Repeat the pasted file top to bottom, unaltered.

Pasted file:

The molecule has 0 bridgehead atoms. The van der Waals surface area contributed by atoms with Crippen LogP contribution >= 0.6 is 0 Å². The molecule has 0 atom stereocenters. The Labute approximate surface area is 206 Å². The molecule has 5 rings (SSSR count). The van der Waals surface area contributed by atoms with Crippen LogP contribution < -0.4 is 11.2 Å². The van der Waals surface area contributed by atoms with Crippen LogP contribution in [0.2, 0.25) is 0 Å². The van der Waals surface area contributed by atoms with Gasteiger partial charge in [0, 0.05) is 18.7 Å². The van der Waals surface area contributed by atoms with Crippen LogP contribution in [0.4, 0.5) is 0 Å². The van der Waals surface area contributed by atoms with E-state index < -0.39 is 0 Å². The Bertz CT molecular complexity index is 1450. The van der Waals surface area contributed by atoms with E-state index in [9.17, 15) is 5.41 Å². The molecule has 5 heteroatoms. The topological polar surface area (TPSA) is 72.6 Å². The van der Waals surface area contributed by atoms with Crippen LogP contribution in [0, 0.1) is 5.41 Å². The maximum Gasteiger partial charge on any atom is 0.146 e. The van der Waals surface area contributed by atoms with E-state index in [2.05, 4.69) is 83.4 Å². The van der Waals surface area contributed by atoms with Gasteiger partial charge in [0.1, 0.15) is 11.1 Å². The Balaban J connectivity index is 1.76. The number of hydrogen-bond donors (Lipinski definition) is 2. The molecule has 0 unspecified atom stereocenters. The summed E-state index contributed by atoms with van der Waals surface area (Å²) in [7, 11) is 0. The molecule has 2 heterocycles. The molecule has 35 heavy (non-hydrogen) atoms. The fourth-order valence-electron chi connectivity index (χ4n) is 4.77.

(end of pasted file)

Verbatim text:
The molecule has 0 bridgehead atoms. The van der Waals surface area contributed by atoms with Crippen LogP contribution >= 0.6 is 0 Å². The molecule has 0 atom stereocenters. The Labute approximate surface area is 206 Å². The molecule has 5 rings (SSSR count). The van der Waals surface area contributed by atoms with Crippen LogP contribution < -0.4 is 11.2 Å². The van der Waals surface area contributed by atoms with Crippen LogP contribution in [0.2, 0.25) is 0 Å². The van der Waals surface area contributed by atoms with Gasteiger partial charge in [0, 0.05) is 18.7 Å². The van der Waals surface area contributed by atoms with Crippen LogP contribution in [0.4, 0.5) is 0 Å². The van der Waals surface area contributed by atoms with E-state index < -0.39 is 0 Å². The Bertz CT molecular complexity index is 1450. The van der Waals surface area contributed by atoms with E-state index in [9.17, 15) is 5.41 Å². The molecule has 5 heteroatoms. The topological polar surface area (TPSA) is 72.6 Å². The van der Waals surface area contributed by atoms with Crippen LogP contribution in [0, 0.1) is 5.41 Å². The maximum Gasteiger partial charge on any atom is 0.146 e. The van der Waals surface area contributed by atoms with E-state index in [2.05, 4.69) is 83.4 Å². The van der Waals surface area contributed by atoms with Gasteiger partial charge in [0.1, 0.15) is 11.1 Å². The Balaban J connectivity index is 1.76. The number of hydrogen-bond donors (Lipinski definition) is 2. The molecule has 0 unspecified atom stereocenters. The summed E-state index contributed by atoms with van der Waals surface area (Å²) in [7, 11) is 0. The molecule has 2 heterocycles. The molecule has 35 heavy (non-hydrogen) atoms. The fourth-order valence-electron chi connectivity index (χ4n) is 4.77.